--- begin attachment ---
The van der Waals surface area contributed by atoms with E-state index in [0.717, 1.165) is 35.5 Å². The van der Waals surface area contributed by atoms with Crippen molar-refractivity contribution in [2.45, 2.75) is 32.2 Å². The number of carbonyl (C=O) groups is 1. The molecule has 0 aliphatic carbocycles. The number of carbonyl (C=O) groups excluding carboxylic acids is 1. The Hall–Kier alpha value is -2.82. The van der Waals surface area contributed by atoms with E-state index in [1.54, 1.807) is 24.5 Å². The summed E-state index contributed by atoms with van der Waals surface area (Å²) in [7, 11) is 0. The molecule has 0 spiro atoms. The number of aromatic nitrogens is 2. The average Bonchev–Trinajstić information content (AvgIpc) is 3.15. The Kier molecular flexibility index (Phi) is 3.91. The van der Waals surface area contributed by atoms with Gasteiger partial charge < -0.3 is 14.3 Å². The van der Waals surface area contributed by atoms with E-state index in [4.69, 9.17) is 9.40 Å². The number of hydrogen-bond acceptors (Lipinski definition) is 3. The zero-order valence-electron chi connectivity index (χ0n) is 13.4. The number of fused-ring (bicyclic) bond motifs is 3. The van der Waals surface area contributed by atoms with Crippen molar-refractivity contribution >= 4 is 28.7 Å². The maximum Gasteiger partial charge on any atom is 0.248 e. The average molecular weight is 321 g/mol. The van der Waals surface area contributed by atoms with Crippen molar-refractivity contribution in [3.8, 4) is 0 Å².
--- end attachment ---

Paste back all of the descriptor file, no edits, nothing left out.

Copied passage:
The van der Waals surface area contributed by atoms with E-state index in [0.717, 1.165) is 35.5 Å². The van der Waals surface area contributed by atoms with Crippen molar-refractivity contribution in [2.45, 2.75) is 32.2 Å². The number of carbonyl (C=O) groups is 1. The molecule has 0 aliphatic carbocycles. The number of carbonyl (C=O) groups excluding carboxylic acids is 1. The Hall–Kier alpha value is -2.82. The van der Waals surface area contributed by atoms with E-state index in [1.54, 1.807) is 24.5 Å². The summed E-state index contributed by atoms with van der Waals surface area (Å²) in [7, 11) is 0. The molecule has 0 spiro atoms. The number of aromatic nitrogens is 2. The average Bonchev–Trinajstić information content (AvgIpc) is 3.15. The Kier molecular flexibility index (Phi) is 3.91. The van der Waals surface area contributed by atoms with Gasteiger partial charge < -0.3 is 14.3 Å². The van der Waals surface area contributed by atoms with E-state index in [4.69, 9.17) is 9.40 Å². The number of hydrogen-bond acceptors (Lipinski definition) is 3. The zero-order valence-electron chi connectivity index (χ0n) is 13.4. The number of fused-ring (bicyclic) bond motifs is 3. The van der Waals surface area contributed by atoms with Crippen molar-refractivity contribution >= 4 is 28.7 Å². The maximum Gasteiger partial charge on any atom is 0.248 e. The average molecular weight is 321 g/mol. The van der Waals surface area contributed by atoms with Crippen molar-refractivity contribution in [3.8, 4) is 0 Å².